China’s Immunity Gap
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Three years ago, Edward Snowden, a CIA employee, leaked documents revealing the U.S. government’s extensive surveillance of foreign and domestic phone calls. On the anniversary of that explosive disclosure, media outlets are no doubt preparing to revisit questions about data privacy and civil liberties.
What the world might be missing, however, is the way in which surveillance technologies have already extended beyond the interception of phone calls, e-mails, and text messages. In fact, it isn’t too far off to imagine governments being able to spy on your e-mails, Facebook posts, and tweets before you send them. Nor is it unrealistic that states and private firms could intercept and read .docx files, .rtf files, and indeed all text files produced using ostensibly non-transmitting programs.
Finally, it is possible that such surveillance could eventually be conducted in real time, where text documents could be intercepted even before one pressed “save” or committed a file to the cloud.
All of this is speculative, but that doesn’t make it unreal.
EVERY KEY YOU STROKE
For the past decade, I have been working on the history of modern Chinese information technology, with the results due to appear in a pair of books that MIT Press is publishing next year. I had no idea that in the course of my research I would stumble upon something relevant to present-day debates about state surveillance, data privacy, and the Snowden leak that shocked the world. But I did.
In a nutshell: Chinese computing has a “keylogging” function effectively baked in. The technology came about for non-malicious (and rather brilliant) reasons, but it has made it theoretically possible to spy on Chinese computer users in real time—even in cases in which one is using seemingly offline and non-transmitting text programs such as Microsoft Word, NotePad, TextEdit, and more. And current trajectories in media technology strongly suggest that this vulnerability will soon spread beyond China, becoming, in effect, the new normal.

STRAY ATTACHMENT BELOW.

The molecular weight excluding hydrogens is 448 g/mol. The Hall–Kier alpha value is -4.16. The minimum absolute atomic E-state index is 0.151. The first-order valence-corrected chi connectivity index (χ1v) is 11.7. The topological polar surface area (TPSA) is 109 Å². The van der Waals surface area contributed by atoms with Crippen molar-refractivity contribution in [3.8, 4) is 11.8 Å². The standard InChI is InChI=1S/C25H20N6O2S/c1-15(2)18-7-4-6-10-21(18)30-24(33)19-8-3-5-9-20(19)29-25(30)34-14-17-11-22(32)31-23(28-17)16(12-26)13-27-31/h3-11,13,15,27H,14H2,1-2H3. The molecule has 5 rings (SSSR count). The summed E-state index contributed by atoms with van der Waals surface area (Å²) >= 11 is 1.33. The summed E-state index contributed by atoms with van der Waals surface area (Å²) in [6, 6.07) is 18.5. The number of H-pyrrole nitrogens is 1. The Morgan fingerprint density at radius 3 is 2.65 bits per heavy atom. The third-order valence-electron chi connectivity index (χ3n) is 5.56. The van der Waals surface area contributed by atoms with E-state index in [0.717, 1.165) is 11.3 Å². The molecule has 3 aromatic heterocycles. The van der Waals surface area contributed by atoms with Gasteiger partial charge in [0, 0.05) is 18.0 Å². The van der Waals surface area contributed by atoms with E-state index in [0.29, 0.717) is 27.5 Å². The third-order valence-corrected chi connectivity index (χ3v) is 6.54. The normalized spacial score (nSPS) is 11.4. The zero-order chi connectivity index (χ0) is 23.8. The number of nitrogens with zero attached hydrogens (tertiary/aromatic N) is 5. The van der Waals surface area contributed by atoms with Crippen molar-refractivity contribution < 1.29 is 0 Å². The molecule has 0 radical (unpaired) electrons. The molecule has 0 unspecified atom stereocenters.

To see why, one needs to understand keyloggers and Chinese computers—and how the two came together.
A keylogger is a program or a physical device installed in a computer that collects data on every key the user depresses. Typically associated with malicious intent—such as stealing credit card information, passwords, or other personal data—keyloggers also have a long history in government surveillance. In a landmark case from 1999, FBI agents employed a keylogging device for perhaps the first time, targeting the computer of Mafia kingpin Nicodemo Salvatore Scarfo, Jr., to determine his passwords.
In the early years of keylog spycraft, the prime challenge was not building the keylogging device but installing it. In the case of Scarfo, Jr., the FBI had to rely on good old-fashioned cloak-and-dagger techniques, breaking into the crime boss’ office not once but twice—first to install the device and then to get it back.
With the proliferation of malware, it has become far easier to install keyloggers, but the challenge to would-be keylog spies still remains nontrivial. In 2015, researchers at the University of Illinois at Urbana-Champaign demonstrated that a SmartWatch could be transformed into an imperfect keylogger by using the device’s accelerometer and gyroscope data. As the theory read: if one could determine how a user’s hand moved across the keyboard surface, it stood to reason that one could determine which keys the user struck.